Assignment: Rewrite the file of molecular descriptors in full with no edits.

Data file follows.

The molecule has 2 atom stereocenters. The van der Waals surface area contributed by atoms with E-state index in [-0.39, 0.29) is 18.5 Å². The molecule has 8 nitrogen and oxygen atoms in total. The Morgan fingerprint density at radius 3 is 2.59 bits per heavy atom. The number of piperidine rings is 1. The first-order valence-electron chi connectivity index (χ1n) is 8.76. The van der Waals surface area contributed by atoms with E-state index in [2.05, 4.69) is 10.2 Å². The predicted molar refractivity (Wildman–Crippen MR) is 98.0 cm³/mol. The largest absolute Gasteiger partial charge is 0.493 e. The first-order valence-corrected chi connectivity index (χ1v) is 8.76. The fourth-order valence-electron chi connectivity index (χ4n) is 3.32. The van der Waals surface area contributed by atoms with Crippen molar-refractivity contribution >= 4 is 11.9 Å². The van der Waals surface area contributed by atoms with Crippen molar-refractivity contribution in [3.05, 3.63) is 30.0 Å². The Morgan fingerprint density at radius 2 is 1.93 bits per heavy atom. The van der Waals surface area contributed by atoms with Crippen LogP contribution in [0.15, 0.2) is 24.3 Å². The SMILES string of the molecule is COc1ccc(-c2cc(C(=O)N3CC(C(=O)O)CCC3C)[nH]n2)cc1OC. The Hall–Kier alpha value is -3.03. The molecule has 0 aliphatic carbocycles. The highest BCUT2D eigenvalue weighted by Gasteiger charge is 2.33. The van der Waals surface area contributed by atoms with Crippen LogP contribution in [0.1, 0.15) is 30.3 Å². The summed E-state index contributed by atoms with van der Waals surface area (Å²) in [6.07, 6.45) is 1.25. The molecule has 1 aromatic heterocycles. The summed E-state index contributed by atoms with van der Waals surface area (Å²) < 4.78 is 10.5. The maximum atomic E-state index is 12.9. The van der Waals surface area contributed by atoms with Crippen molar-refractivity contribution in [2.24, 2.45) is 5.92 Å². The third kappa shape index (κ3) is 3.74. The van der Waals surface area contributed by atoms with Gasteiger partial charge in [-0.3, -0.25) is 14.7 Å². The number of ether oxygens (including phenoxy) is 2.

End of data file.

The molecule has 2 atom stereocenters. The van der Waals surface area contributed by atoms with E-state index in [-0.39, 0.29) is 18.5 Å². The molecule has 8 nitrogen and oxygen atoms in total. The Morgan fingerprint density at radius 3 is 2.59 bits per heavy atom. The number of piperidine rings is 1. The first-order valence-electron chi connectivity index (χ1n) is 8.76. The van der Waals surface area contributed by atoms with E-state index in [2.05, 4.69) is 10.2 Å². The predicted molar refractivity (Wildman–Crippen MR) is 98.0 cm³/mol. The largest absolute Gasteiger partial charge is 0.493 e. The first-order valence-corrected chi connectivity index (χ1v) is 8.76. The fourth-order valence-electron chi connectivity index (χ4n) is 3.32. The van der Waals surface area contributed by atoms with Crippen molar-refractivity contribution >= 4 is 11.9 Å². The van der Waals surface area contributed by atoms with Crippen molar-refractivity contribution in [3.05, 3.63) is 30.0 Å². The Morgan fingerprint density at radius 2 is 1.93 bits per heavy atom. The van der Waals surface area contributed by atoms with Crippen LogP contribution in [0.15, 0.2) is 24.3 Å². The SMILES string of the molecule is COc1ccc(-c2cc(C(=O)N3CC(C(=O)O)CCC3C)[nH]n2)cc1OC. The Hall–Kier alpha value is -3.03. The molecule has 0 aliphatic carbocycles. The highest BCUT2D eigenvalue weighted by Gasteiger charge is 2.33. The van der Waals surface area contributed by atoms with Crippen LogP contribution in [0.1, 0.15) is 30.3 Å². The summed E-state index contributed by atoms with van der Waals surface area (Å²) in [6.07, 6.45) is 1.25. The molecule has 1 aromatic heterocycles. The summed E-state index contributed by atoms with van der Waals surface area (Å²) < 4.78 is 10.5. The maximum atomic E-state index is 12.9. The van der Waals surface area contributed by atoms with Crippen molar-refractivity contribution in [2.24, 2.45) is 5.92 Å². The third kappa shape index (κ3) is 3.74. The van der Waals surface area contributed by atoms with Gasteiger partial charge in [-0.3, -0.25) is 14.7 Å². The number of ether oxygens (including phenoxy) is 2.